Fight for Fairness at Patriot is not Over

The Rev. Jim Sessions, an Interfaith Worker Justice Board Member, was in the car driving to St. Louis for the “Fairness at Patriot” rally, when news of the settlement between the United Mine Workers of America (UMWA) and Patriot Coal was announced on the radio. *

Not knowing the details of the settlement, he called John Lonetti, the UMWA organizer who had invited him to participate in Tuesday’s rally.  “Should I still come?” the Rev. Sessions asked.

If you haven’t been following the news from IWJ and the Fairness at Patriot campaign, you might be similarly perplexed about what a settlement means for miners, current or retired, and their families. The settlement represents a first step in a campaign that has a long history.

In many ways, it’s a story that reflects a situation more and more workers (in both the private and public sectors) are confronting. Though they’ve worked for years, their employer is now trying to escape their obligation to provide them with the benefits they’ve earned.

In this case, Peabody Energy created a subsidiary company, Patriot Coal, to which they offloaded millions in pension liabilities, without also transferring sufficient assets to cover those costs.  And they did this knowingly.  As Peabody CFO Rich Navarre proudly put it at the time, “Our relative health care liabilities and related expenses will be reduced by 40 percent.”

While that may have been good news for shareholders at the time, it’s had a devastating effect on mineworkers and their families since Patriot has subsequently filed for bankruptcy and a judge relived them of the contractual obligations they had previously made with workers.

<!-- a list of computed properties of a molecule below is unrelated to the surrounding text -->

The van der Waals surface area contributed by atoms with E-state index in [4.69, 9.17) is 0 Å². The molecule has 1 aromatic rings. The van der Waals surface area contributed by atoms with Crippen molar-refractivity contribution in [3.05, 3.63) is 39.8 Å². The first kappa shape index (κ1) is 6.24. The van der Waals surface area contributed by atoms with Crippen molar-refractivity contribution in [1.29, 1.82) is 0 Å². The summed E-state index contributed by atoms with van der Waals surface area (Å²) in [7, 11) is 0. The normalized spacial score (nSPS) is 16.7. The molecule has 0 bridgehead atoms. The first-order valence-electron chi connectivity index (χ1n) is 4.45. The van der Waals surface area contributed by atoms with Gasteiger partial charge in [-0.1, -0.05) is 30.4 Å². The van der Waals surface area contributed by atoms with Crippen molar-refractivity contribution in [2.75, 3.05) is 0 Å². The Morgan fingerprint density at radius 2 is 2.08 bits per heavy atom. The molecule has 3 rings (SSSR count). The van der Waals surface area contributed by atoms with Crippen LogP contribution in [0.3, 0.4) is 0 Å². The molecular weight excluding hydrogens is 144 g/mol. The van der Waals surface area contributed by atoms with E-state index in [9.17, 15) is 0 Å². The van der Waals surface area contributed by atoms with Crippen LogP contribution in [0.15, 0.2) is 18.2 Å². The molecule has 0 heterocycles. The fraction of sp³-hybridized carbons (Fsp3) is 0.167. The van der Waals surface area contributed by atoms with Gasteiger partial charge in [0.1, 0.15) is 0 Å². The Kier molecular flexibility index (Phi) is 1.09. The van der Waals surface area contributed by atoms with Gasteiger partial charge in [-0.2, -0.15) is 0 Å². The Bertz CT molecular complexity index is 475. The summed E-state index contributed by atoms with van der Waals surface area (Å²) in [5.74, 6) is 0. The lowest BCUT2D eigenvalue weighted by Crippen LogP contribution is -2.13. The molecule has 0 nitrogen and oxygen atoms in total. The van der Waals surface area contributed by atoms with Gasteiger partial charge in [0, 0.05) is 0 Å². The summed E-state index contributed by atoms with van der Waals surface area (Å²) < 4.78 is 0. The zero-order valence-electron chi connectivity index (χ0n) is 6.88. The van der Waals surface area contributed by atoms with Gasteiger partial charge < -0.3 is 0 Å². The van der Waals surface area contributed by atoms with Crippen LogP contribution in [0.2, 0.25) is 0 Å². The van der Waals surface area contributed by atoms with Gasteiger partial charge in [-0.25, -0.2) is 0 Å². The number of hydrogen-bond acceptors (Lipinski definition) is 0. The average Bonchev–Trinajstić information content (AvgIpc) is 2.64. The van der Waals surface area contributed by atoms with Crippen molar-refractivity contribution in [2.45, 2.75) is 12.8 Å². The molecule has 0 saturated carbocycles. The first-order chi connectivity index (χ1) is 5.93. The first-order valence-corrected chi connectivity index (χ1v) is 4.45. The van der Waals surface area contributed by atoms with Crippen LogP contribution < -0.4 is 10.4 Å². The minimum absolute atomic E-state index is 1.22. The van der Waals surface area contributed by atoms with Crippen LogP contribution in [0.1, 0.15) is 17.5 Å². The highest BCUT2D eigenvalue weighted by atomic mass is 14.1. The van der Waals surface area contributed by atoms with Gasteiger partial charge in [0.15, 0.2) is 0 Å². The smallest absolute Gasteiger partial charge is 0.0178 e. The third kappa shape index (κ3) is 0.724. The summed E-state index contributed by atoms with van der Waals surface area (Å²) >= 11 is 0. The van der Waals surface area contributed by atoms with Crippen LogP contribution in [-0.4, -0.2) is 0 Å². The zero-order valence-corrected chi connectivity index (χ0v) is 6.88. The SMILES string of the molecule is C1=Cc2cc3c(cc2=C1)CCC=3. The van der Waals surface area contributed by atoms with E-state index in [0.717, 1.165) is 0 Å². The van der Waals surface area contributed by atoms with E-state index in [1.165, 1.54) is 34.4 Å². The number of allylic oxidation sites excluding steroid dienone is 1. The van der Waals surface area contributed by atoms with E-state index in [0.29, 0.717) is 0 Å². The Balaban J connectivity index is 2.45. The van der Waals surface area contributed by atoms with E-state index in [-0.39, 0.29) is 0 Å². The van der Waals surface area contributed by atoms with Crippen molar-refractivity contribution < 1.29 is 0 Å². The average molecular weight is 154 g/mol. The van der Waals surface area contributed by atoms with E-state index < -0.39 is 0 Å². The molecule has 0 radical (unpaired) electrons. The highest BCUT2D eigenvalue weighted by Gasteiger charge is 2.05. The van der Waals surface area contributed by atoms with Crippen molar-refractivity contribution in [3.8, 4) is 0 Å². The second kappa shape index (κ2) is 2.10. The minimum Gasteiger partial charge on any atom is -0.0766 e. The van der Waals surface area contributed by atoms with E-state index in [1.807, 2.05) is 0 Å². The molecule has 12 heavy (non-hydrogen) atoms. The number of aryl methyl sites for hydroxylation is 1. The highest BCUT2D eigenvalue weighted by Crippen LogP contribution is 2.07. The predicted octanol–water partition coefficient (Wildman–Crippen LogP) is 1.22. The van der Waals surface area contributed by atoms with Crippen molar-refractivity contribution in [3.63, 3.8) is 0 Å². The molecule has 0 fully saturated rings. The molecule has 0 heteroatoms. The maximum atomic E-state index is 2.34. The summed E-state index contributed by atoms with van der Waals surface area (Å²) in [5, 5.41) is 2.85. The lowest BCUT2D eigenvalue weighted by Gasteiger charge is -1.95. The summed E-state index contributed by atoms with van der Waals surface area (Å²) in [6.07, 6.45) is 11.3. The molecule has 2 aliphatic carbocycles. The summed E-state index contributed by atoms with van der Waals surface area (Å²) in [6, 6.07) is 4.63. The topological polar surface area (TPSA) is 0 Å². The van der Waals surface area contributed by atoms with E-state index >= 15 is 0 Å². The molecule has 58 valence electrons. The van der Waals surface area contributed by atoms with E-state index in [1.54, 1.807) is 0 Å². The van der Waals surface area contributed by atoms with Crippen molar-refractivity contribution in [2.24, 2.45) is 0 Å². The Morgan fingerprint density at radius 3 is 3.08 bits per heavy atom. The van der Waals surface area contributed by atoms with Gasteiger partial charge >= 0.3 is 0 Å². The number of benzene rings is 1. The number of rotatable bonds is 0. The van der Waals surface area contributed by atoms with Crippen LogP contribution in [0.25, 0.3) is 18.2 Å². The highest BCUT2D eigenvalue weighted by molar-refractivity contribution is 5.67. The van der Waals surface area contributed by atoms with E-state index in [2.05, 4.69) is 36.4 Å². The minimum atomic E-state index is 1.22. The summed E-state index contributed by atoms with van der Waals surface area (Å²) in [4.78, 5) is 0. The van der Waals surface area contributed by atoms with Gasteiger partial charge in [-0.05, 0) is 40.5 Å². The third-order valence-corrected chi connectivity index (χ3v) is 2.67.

It isn’t surprising, given all this, that Lonetti told Rev. Sessions the rally on Tuesday was most definitely still going to happen.

The Rev. Sessions described the rally as truly “rousing” with several thousand folks, many of them other mineworkers from as far away as Virginia. As one of the speakers at the rally, he delivered a speech that included these powerful words:

“I bring to you … religious solidarity from the Interfaith Board of Directors in Chicago … and the solidarity of my family.  You are here for my children, for my grandchildren.  My family’s future is in this struggle.  This is a moral struggle.  This is about the moral fiber of this country.”

After the rally, the Rev. Sessions participated in a planned action of civil disobedience.  While he was arrested and processed by the police, he had a chance to connect with mineworkers who were also arrested.  The mood among the group, the Rev. Sessions reported, was energetic.  Despite this lengthy struggle, they remain committed to fighting for justice.

It’s clear, when the Rev. Sessions speaks about the UMWA, that he has great admiration for the mineworkers and their union.  “They [the UMWA] have great internal solidarity because they depend on each other so much when they’re underground [in the mines].”  He also noted that many reporters and national observers miss the fact that a good number of these miners are bi-vocational pastors, who lead independent Protestant churches in addition to working in the mines.  As a result, workers’ religious beliefs play a large role in shaping the union’s culture.  “Everything starts and ends with prayer.  [Faith] is part of the fiber and fabric of this union.”

Given the strong character of the UMWA leadership and their members, the Rev. Sessions seemed hopeful in the midst of this long battle.  But, he emphasized, “it’s important” for IWJ members “to recognize that this fight is not over, Peabody Coal is still behind a nefarious spin-off game.”  A game that is continues to cost mineworkers and their families dearly.

This post originally appeared on the Interfaith Worker Justice Blog, August 16, 2013.

Leave a Reply

Fill in your details below or click an icon to log in: Logo

You are commenting using your account. Log Out /  Change )

Google photo

You are commenting using your Google account. Log Out /  Change )

Twitter picture

You are commenting using your Twitter account. Log Out /  Change )

Facebook photo

You are commenting using your Facebook account. Log Out /  Change )

Connecting to %s